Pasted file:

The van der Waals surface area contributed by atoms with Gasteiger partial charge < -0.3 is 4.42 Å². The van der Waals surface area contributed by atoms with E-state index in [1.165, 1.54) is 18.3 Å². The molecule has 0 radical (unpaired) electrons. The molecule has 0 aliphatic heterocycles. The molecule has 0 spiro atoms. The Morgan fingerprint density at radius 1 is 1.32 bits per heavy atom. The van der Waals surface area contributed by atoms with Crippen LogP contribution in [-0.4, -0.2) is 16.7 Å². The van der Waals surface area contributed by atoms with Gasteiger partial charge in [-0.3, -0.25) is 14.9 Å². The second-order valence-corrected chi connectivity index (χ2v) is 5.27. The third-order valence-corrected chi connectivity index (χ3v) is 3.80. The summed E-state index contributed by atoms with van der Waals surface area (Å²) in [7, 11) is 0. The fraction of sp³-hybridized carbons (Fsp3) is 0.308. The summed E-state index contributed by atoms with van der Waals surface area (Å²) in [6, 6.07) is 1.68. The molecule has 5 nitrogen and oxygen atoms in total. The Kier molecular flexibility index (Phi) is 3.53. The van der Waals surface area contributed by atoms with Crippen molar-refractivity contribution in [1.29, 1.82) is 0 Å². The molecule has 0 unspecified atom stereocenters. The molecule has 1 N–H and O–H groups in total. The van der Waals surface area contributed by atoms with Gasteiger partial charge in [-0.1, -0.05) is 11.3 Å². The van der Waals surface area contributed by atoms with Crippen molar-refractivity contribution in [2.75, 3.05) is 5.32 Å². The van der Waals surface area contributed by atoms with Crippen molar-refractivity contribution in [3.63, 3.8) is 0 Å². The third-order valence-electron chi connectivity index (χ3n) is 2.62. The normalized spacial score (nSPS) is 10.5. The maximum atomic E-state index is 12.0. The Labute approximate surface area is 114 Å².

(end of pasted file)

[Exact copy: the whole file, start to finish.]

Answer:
The van der Waals surface area contributed by atoms with Gasteiger partial charge < -0.3 is 4.42 Å². The van der Waals surface area contributed by atoms with E-state index in [1.165, 1.54) is 18.3 Å². The molecule has 0 radical (unpaired) electrons. The molecule has 0 aliphatic heterocycles. The molecule has 0 spiro atoms. The Morgan fingerprint density at radius 1 is 1.32 bits per heavy atom. The van der Waals surface area contributed by atoms with Crippen LogP contribution in [-0.4, -0.2) is 16.7 Å². The van der Waals surface area contributed by atoms with Gasteiger partial charge in [-0.3, -0.25) is 14.9 Å². The second-order valence-corrected chi connectivity index (χ2v) is 5.27. The third-order valence-corrected chi connectivity index (χ3v) is 3.80. The summed E-state index contributed by atoms with van der Waals surface area (Å²) in [7, 11) is 0. The fraction of sp³-hybridized carbons (Fsp3) is 0.308. The summed E-state index contributed by atoms with van der Waals surface area (Å²) in [6, 6.07) is 1.68. The molecule has 5 nitrogen and oxygen atoms in total. The Kier molecular flexibility index (Phi) is 3.53. The van der Waals surface area contributed by atoms with Crippen molar-refractivity contribution in [1.29, 1.82) is 0 Å². The molecule has 0 unspecified atom stereocenters. The molecule has 1 N–H and O–H groups in total. The van der Waals surface area contributed by atoms with Gasteiger partial charge in [-0.1, -0.05) is 11.3 Å². The van der Waals surface area contributed by atoms with Crippen molar-refractivity contribution in [2.75, 3.05) is 5.32 Å². The van der Waals surface area contributed by atoms with Crippen molar-refractivity contribution in [3.63, 3.8) is 0 Å². The third-order valence-electron chi connectivity index (χ3n) is 2.62. The normalized spacial score (nSPS) is 10.5. The maximum atomic E-state index is 12.0. The Labute approximate surface area is 114 Å².